This is simulating a mobile application that can place orders of some kind.

To easily deserialize these into POCOs we create the container classes like this:

class Order
public DateTime CreatedOn { get; set; }
public List<OrderRow> Orderrows { get; set; }
class OrderRow
public string Article { get; set; }
public int Qty { get; set; }
view raw gistfile1.cs hosted with ❤ by GitHub

Using the same names and structure as the JSON-objects will make the transition very easy for the built-in Javascript deserializer we are going to use.
So, first of all go to the Azure portal and get the connection string to the queue. Click on the link at the bottom saying connection information.
In the following popup you click the “copy to clipboard“-icon to the right of the “ACS Connection string” box. There, now you have the connection to the endpoint in your clipboard.

The connection string goes right where it says in the following snippet

string connectionString = "<your connectionstring here>";
var namespaceManager = NamespaceManager.CreateFromConnectionString(connectionString);
if (!namespaceManager.QueueExists("orderqueue"))
var Client = QueueClient.CreateFromConnectionString(connectionString, "orderqueue");
view raw gistfile1.cs hosted with ❤ by GitHub

Here you get an instance of the NamespaceManager and then use it to check if the queue exists or, otherwise, create it. Orderqueue is the name we chose in the previous sample. Change to whatever your queue is called.

If everything is fine we go ahead and create the QueueClient pointing straight at our queue.

So, that’s all the setup needed.

Let’s go get some object then. Now, remember this example is overly simplified. It’s just blocking forever until a message arrives. It could very well that be you want some timeouts to act upon. The Client.Receive() optionally takes a TimeSpan for specifying the time to wait, just as in the MSMQ counterpart.

You perhaps also would like to check out the Async-methods and see if they better suit your needs. This sample is suitable for a Windows Service or any non-server application where you control the flow. I’m just using one thread for the loop so it’s fine.

while (true)
BrokeredMessage message = Client.Receive();
if (message != null)
var msgStream = message.GetBody<Stream>();
StreamReader sr = new StreamReader(msgStream);
var order = new System.Web.Script.Serialization.JavaScriptSerializer()
if (order != null)
order.CreatedOn = message.EnqueuedTimeUtc;
//Act on order
view raw gistfile1.cs hosted with ❤ by GitHub

A few comments on the code. The BrokeredMessage contains a lot of metadata that you normally would like to extract. I’m just using the EnqueueTime as a sample. One interesting property is DeliveryCount. This is the number of time this message has been picked up for delivery but then just dropped (or at least not completed). SequenceNumber is another one. This can be used to check the ordering of the received messages if that is important in your application.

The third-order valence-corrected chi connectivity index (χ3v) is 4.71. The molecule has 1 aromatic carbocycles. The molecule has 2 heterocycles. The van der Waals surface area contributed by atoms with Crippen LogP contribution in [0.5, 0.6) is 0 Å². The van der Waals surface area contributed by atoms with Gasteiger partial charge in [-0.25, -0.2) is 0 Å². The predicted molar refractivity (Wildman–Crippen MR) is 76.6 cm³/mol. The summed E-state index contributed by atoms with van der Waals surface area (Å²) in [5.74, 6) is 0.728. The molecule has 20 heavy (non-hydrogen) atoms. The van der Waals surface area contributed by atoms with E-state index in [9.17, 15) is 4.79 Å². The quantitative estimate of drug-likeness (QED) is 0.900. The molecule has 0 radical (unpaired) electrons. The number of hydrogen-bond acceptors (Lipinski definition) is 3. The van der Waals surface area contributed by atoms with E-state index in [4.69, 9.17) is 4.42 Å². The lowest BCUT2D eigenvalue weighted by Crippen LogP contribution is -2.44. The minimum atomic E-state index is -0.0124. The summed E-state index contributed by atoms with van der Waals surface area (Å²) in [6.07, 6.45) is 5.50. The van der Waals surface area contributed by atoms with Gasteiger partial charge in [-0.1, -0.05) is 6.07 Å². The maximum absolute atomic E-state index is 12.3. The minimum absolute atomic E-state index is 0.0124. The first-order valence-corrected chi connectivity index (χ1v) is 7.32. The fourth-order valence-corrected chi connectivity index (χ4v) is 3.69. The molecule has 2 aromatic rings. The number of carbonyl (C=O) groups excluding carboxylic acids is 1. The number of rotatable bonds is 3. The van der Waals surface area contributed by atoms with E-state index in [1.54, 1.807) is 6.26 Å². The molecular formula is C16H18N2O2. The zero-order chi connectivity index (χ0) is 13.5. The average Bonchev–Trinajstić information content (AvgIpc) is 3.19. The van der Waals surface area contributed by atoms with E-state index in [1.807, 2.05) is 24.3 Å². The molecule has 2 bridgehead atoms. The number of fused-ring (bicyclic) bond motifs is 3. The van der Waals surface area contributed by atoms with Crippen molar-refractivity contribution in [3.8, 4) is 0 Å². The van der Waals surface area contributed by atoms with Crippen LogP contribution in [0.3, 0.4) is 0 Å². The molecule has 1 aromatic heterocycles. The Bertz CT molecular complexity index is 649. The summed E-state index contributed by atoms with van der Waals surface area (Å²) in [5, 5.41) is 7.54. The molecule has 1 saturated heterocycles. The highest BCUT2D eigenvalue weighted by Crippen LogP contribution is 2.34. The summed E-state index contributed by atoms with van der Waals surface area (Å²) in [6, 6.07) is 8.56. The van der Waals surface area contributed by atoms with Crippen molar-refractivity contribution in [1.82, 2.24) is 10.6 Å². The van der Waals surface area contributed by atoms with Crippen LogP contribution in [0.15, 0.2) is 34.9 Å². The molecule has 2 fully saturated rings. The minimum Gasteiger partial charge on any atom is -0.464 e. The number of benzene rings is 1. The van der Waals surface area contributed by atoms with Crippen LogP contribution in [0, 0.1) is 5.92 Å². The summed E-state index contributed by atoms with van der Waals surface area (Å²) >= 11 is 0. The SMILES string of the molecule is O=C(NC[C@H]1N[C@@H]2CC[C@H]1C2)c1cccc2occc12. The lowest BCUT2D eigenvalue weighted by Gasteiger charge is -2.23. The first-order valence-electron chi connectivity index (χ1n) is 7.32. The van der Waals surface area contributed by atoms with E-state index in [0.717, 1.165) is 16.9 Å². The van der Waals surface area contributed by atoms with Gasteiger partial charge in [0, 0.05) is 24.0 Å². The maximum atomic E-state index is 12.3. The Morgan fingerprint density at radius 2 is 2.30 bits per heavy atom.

Ok. We have the message received alright. Since we didn’t go for the xml formatting but used JSON instead, we cannot use just a one-liner for the deserialization. Instead we take the body in the form of a Stream. Remember, the GetBody-method checks for the property “body” in the message
As you see on line 11 we add a property named “body” to hold the user request.

Now with the stream at hand, we wrap it in a StreamReader just so we don’t need to fiddle around with byte arrays but instead just use the nifty ReadToEnd to get the whole payload as a string. This string we then pass into the JavaScript serializer and tell it to deserialize our string to an Order instance. If all this went ok we send a signal to the queue that we are done with the message and it’s ok to delete it. This is done with Complete().

An excerpt from the documentation:

“Completes the receive operation of a message and indicates that the message should be marked as processed and deleted.”

And in our catch we just send it to the deadletter queue where all the garbage ends up. A bit crude but in this sample it is fine.

A few notes at the end:
In the Azure Portal you can set the default behaviour of the queuelike the DeliveryCount I mentioned.
But also, and this is a tip, the lock duration. When you pull the message out of the queue to process it, you have the amount of time specified here at your disposal. After that time has elapsed the message is unlocked and any message.Complete() after that will fail. The DeliveryCount will be increased on the message and it is ready to be retrieved again (by you or another application). I’m mentioning this because during debugging you will probably want to increase this to a very large number to avoid problem.
Another tip to make this work is that you will have to install the Azure SDK to get it to compile. Nowadays this is done  preferably through NuGet.
Right-click on your project, select “Manage NuGet packages…” and search for “service”. There you will find the Azure Service Bus SDK. Click install and you are good to go.